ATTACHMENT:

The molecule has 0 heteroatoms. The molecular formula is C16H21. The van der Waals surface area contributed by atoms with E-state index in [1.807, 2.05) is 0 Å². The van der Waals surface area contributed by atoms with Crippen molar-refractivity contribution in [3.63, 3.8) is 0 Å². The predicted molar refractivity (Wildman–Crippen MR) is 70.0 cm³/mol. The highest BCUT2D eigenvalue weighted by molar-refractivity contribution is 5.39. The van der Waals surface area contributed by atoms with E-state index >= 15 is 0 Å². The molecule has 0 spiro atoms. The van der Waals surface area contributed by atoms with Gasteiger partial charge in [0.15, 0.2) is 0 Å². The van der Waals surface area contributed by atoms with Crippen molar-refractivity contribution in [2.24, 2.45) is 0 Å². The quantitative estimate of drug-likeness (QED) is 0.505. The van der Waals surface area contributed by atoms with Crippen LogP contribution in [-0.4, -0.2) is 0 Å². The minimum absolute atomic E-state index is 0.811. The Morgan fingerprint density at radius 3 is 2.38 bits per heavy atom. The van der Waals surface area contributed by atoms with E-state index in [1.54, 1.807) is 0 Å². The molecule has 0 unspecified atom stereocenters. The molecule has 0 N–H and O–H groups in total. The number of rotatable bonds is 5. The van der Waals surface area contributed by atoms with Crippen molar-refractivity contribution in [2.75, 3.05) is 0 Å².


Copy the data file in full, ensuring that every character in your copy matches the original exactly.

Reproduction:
The molecule has 0 heteroatoms. The molecular formula is C16H21. The van der Waals surface area contributed by atoms with E-state index in [1.807, 2.05) is 0 Å². The van der Waals surface area contributed by atoms with Crippen molar-refractivity contribution in [3.63, 3.8) is 0 Å². The predicted molar refractivity (Wildman–Crippen MR) is 70.0 cm³/mol. The highest BCUT2D eigenvalue weighted by molar-refractivity contribution is 5.39. The van der Waals surface area contributed by atoms with E-state index >= 15 is 0 Å². The molecule has 0 spiro atoms. The van der Waals surface area contributed by atoms with Gasteiger partial charge in [0.15, 0.2) is 0 Å². The van der Waals surface area contributed by atoms with Crippen molar-refractivity contribution in [2.24, 2.45) is 0 Å². The quantitative estimate of drug-likeness (QED) is 0.505. The van der Waals surface area contributed by atoms with Crippen LogP contribution in [-0.4, -0.2) is 0 Å². The minimum absolute atomic E-state index is 0.811. The Morgan fingerprint density at radius 3 is 2.38 bits per heavy atom. The van der Waals surface area contributed by atoms with E-state index in [1.54, 1.807) is 0 Å². The molecule has 0 unspecified atom stereocenters. The molecule has 0 N–H and O–H groups in total. The number of rotatable bonds is 5. The van der Waals surface area contributed by atoms with Crippen molar-refractivity contribution in [2.75, 3.05) is 0 Å².